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Litany of reasons behind our rising food prices
There’s no simple reason why groceries are going to cost more this year, says a Vancouver Island University economics professor.
Seasonal, cyclical, political and international influences are all at play, Mark Loken said.
“The international reason is, of course, the recognition that the Middle East is in disarray, which contributes to higher prices for energy — not that we’re short of energy, but markets don’t like uncertainty, so they’re going to price in the probability that the new energy will cost more, and it probably will.”
There are also environmental factors: new policies recognizing climate change or global warming — such as carbon taxes — are driving prices up, Loken said.
And it doesn’t help that alternative fuels such as ethanol are using corn and wheat commodities.
“A lot of the price of food has to do with the 90 per cent increase in the last year alone in the price of corn, and something like 78 per cent in the price of wheat,” he explained.
“There are weather reasons, as well — fires in Russia, and drought in Australia, which has reduced international wheat supplies.”
But a big reason for higher domestic food prices, Loken said, has to do with food product marketing boards, which work to increase consumption — and prices.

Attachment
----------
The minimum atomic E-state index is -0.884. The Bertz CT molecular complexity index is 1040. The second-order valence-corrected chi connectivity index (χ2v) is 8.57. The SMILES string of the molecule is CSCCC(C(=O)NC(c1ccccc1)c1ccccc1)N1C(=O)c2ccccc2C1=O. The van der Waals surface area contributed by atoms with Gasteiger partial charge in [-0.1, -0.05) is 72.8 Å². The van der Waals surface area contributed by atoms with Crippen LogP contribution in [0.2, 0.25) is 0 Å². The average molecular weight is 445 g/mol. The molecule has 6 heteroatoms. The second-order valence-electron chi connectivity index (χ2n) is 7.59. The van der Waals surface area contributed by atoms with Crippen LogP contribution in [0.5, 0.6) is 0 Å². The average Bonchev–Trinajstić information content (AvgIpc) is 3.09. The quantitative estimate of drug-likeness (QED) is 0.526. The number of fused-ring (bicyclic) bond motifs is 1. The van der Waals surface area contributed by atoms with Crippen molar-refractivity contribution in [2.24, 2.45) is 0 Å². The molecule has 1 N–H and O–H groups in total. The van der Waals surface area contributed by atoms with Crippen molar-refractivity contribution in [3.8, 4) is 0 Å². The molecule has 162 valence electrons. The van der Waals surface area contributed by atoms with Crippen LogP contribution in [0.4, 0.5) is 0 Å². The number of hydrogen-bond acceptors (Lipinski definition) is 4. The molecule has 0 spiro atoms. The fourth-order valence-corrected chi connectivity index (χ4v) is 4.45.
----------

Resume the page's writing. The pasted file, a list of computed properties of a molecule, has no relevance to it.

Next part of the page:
“I think the last time I counted, there were 89 marketing boards in food products alone just in B.C., and the purpose of which is to guarantee higher prices for farmers, which means higher prices for consumers,” Loken said.
“It’s sort of silly that we’re capable of producing probably enough food for all of Vancouver Island and half of the Lower Mainland here in the Cowichan Valley, but we choose not to do that, and we actually subsidize hobby farmers to grow grapes at a loss so they can claim the losses under the Farm Income Assurance Program, instead of producing vegetables that people could eat.”
And the result is we’re more likely to eat apples from New Zealand than Duncan — and pay more at the till.
“So there are a lot of reasons,” Loken said of higher food prices. “Really, it’s amazing the price isn’t higher.”
Canadian economists are predicting grocery price hikes of up to seven per cent by the end of the year.
Some local grocery stores declined to comment or did not return phone calls for this article, but Country Grocer’s marketing manager said the store’s pricing structure will remain competitive.
“We’ll just have to ride the wave and see where it takes us,” Tammy Averill wrote in an email to the News Leader Pictorial. “Hopefully the impact of rising costs isn’t going to be as bad as predicted.”